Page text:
Creating a Learning Theories Advanced Organizer
In prior deliverables, different concepts and theories of instructional models and common terminology were discussed and were introduced to an intra-field debate. Learning theories are no different; there are as many theorists of each of the major theories, Behaviorism, Cognitivism, and Constructivism, and just as many models. Within this deliverable, an understanding of the theories will be made, through the use of an advanced organizer, comparing and contrasting the major theories and the sub-sets Principles, Characteristics, Theorists, and Theories/Models.
Behaviorism is a response given to an environmental stimulus that is usually followed on with a reinforcement to enforce or diminish behavior. Although instruction had been studied and analyzed for over 100 years it was not until the 1950’s a definitive theorist came to defining the field of Instructional Design through behaviorism. Specifically, B. F. Skinner’s Reinforcement Theory was a catalyst to the Instructional Field. Through this theory B. F. Skinner was able to transcend Pavlov’s work of respondent behavior into operant behavior responding to the environment. However, behaviorism focused on the environment and only saw the learner as a “black box,” making it difficult to segue to problem solving. To move beyond, theorists had to look within the “black box” and the theory of cognitivism was brought forth.
Cognitivism is focused on learner cognition in the internal structures of the learner and how the information is received, organized, stored, and retrieved by the mind (Ertmer, 1993). Cognitivism gained speed in the 1960’s to overcome the limitations of behaviorism. The learners were unable to transfer learning to action, training was too general, divergent (moving apart) and convergent (merging) reasoning were not facilitated, and the introduction of complex instructional requests. Theorist started looking at how the mind attains and retains information. The field also focused on declarative (knowing “that”) and procedural (knowing “how”) knowledge, perception, and short and long memory stores within the learner. The discussions of human cognition brought a new, contemporary, way of viewing instruction, constructivism.
Constructivism state learning is a constructive process in which the learner is building an internal representation of knowledge, a personal interpretation of experience. (Bednar,1991). Constructivism is a sub-set of cognitivism and was coined by Duffy and Johannsan in 1990 by bringing together a number of theories. Its foundations are on epistemology (how and what we know) and not the environment. Unlike behaviorism and cognitivism, constructivism is focused on the leaner making it incompatible with objectivism (Bednar, 1991). In addition, all knowledge is malleable as it is obtained through internal and external relationships but is always subject to change as new perceptions are formed.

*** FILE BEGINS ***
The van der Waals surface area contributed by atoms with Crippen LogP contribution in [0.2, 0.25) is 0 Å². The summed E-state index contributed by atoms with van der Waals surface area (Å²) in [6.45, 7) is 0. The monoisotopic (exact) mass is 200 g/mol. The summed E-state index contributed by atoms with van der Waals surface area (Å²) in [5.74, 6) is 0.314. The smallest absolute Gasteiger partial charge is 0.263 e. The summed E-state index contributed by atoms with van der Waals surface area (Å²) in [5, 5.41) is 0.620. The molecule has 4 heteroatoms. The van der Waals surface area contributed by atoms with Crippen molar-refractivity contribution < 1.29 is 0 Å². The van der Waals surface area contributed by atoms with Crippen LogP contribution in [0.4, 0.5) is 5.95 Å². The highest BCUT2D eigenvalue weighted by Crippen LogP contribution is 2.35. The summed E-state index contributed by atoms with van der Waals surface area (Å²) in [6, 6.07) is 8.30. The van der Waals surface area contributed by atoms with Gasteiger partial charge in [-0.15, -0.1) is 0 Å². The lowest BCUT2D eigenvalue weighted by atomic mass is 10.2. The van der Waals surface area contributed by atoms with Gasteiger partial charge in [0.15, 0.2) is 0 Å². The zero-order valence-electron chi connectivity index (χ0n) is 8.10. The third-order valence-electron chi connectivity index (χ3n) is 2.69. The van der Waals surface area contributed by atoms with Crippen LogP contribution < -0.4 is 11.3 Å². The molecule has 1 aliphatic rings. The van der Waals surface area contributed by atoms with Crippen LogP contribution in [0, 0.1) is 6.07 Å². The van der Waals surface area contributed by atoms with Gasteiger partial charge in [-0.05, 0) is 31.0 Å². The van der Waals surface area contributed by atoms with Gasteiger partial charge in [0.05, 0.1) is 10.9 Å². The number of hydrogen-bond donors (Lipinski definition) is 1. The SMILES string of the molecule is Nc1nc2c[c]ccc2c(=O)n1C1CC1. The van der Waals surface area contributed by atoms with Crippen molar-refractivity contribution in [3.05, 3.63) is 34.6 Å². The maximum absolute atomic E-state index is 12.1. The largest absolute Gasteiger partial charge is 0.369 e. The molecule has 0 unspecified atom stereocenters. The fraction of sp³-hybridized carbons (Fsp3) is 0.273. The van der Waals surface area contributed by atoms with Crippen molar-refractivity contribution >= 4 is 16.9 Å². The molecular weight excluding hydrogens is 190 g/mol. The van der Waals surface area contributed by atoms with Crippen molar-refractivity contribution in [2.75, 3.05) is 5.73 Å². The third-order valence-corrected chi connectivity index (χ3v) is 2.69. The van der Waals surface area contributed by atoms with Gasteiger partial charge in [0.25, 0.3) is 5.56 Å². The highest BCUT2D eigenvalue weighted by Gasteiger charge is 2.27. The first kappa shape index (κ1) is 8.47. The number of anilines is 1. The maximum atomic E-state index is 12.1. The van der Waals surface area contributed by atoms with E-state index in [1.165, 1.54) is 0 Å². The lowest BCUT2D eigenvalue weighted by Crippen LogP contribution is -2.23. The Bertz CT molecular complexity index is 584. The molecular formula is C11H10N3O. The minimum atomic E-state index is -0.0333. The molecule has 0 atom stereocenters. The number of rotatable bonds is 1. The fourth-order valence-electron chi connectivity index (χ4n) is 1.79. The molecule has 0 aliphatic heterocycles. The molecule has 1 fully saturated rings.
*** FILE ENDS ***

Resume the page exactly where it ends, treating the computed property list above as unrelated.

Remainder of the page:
The Advanced Organizer
The following is an advanced organizer comparing and contrasting behaviorism, cognitivism, and constructivism. An explanation is presented below the organizer.
Explanation of the Advanced Organizer
The advanced organizer is a hybrid of a concept map and table. The top has an open sentence asking the reader “Does the learner…,” three arrows go from the top box to three other boxes to complete the sentence. The first asks “…have a little content foundation, but needs to apply basic structure?” The Second, “…have a content foundation but needs to work with guidelines?” Finally, the third, “… have a solid background and needs to work through ill-structured issues?” The reader then picks what describes the training they wish to conduct and follows the arrow that completes the sentence giving the suggested learning theory. The first path leads to behaviorism, the second to cognitivism, and the third to constructivism.
Under the theory...
References: Bednar, A.K., Cunningham, D., Duffy, T. M., & Perry, J. D. (1991). Theory into practice: How do we link? In G. Anglin (Ed.), Instructional Technology: Past, present and future (pp. 88-101). Englewood, CO: Libraries Unlimited
Driscoll, M. P. (2000). Psychology of Learning for Instruction (2nd ed.). Boston and Bacon.
Ertmer, P. A., & Newby, T. J. (1993). Behaviorism, cognitivism, constructivism: Comparing critical features from an instructional design perspective. Performance Improvement Quarterly, 6(4), 50-72.ec, Canada.
Foshay, R. (2001, July). Is behaviorism dead? Should HPT care? ISPI News & Notes, 1-2.
Heinich, R., Molenda, M., Russell, J., & Smaldino. S. (2002) Instructional Medial Technologies for Learning (7th ed.). Columbus, OH: Merrill Prentice-Hall.
Merrill, M. D. (2002). First principles of instruction. Educational Technology Research and Development, 50(3), 43-59.
Molenda, M. (2006). Flash Power Point Presentations. Module E, F, and G, Indiana Univeristy
Silber, K. (1998). Cognitive approach to training development: A practitioner 's assessment. ETR&D, 46(4), 58-72.
von Glasersfeld, Ernst. (1992, August). "Aspects of radical constructivism and its educational recommendations. Paper presented at ICMe-7, Working Group #4, Quebec, Canada
Please join StudyMode to read the full document